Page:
Tech

Twitter vs Trump: Zuckerberg rejects the role of referee

Facebook boss Mark Zuckerberg has spoken out against it that social media platforms should correct misleading information. “Facebook shouldn’t be the truth judge over everything people say online,” Zuckerberg said on Wednesday night on Fox News.

He disagreed with Twitter boss Jack Dorsey after a tweet from US President Donald Trump was provided by Twitter with information about the context.

Trump had warned in Tuesday of one of his numerous tweets about possible manipulations in postal elections and described them as “essentially fraudulent”. Twitter then provided this and another tweet from the President with a note (“Get the facts about postal elections”) and a link to further information. Trump sees this as an impermissible interference in the election campaign and threatens the social media platforms with countermeasures.

Facebook has always held the position that a platform should not subject its users to an internal quality check. “Private companies, and platforms in particular, shouldn’t play that role,” Zuckerberg said. “I think we have a different policy from Twitter in this case.” The CEO had once again defended the measures. “We will continue to report incorrect or controversial information about elections worldwide,” said Dorsey. “It doesn’t make us an ‘arbiter of the truth’.”

Zuckerberg’s understanding of the role of social media platforms is based on US legislation. Platforms such as Facebook and Twitter enjoy a liability privilege: They are not responsible for the information published by their users from the outset, but only have to take action when they become aware of violations. This privilege is an essential livelihood of the platform economy. With the large number of daily postings on these platforms, it is unlikely that effective pre-checking will be easy for money printing machines such as Facebook.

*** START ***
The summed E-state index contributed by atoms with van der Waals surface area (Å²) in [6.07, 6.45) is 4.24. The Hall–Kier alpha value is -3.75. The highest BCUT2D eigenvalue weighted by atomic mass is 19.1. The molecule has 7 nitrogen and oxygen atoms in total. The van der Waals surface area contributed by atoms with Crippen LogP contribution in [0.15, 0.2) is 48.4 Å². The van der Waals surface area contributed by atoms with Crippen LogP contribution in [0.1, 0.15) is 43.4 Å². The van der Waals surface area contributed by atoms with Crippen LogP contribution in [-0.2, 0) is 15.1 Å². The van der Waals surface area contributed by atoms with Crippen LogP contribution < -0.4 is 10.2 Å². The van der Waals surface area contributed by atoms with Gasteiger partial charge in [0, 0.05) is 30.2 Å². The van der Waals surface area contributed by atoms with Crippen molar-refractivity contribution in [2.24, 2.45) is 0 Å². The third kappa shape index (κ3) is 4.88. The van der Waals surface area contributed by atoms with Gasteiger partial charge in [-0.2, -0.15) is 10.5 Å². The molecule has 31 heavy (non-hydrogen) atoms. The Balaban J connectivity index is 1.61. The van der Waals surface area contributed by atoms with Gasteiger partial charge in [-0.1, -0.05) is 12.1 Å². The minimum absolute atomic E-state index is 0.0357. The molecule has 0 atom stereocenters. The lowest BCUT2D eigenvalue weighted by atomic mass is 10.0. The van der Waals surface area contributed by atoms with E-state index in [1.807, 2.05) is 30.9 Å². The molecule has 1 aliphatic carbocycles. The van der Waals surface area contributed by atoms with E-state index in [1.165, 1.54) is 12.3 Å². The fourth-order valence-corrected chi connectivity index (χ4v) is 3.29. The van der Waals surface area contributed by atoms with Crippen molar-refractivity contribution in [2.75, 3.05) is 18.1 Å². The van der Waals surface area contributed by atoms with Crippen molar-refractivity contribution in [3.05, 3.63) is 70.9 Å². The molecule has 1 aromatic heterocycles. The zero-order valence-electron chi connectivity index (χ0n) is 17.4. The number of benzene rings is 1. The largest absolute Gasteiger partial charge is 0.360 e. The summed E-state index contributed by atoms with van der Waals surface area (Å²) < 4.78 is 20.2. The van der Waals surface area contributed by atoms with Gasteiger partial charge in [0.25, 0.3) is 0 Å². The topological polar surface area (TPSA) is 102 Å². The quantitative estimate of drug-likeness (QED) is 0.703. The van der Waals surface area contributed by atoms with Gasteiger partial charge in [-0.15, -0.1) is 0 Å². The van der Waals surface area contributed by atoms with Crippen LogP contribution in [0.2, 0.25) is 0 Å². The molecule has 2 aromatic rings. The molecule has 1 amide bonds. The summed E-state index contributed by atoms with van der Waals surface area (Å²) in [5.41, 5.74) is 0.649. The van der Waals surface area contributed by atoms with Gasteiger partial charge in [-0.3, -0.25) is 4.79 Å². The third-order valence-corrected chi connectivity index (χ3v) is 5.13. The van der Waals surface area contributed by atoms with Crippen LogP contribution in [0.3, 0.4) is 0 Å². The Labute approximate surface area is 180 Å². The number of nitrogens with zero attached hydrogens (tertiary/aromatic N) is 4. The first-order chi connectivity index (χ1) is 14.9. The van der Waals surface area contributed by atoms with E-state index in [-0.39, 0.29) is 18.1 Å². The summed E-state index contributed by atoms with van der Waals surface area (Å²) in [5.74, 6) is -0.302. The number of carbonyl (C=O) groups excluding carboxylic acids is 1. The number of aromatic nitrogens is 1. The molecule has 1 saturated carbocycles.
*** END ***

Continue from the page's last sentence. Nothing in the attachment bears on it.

Trump has reacted sharply to Twitter’s intervention and announced countermeasures. The president accuses the platform operators of not being politically neutral and biased against conservative opinions. “Big Tech is doing everything possible to exercise CENSORSHIP prior to the 2020 election,” Trump tweeted on Thursday. The US President now wants to regulate the social media by decree and announced an “Executive Order”, which he wants to sign on Thursday.

Because the US President is on constitutionally relevant terrain and therefore thin ice, his scope for a decree is not too great. According to US media who have seen a draft Executive Order, the paper has so far been rather vague. The White House argues that social media is a public space in which the fundamental right to freedom of expression is protected by constitutional law and providers cannot use it to their liking.

However, Trump also sets a needle-stitch: he wants to instruct the national telecommunications authority NTIA to initiate a review of the legal liability privilege with the regulatory authority FCC. Zuckerberg – who knows that the platform privilege that is essential for his company is increasingly being questioned – stops on Fox News: “A government that censors a platform because it is concerned about censorship – that doesn’t seem the right reaction to me now.”


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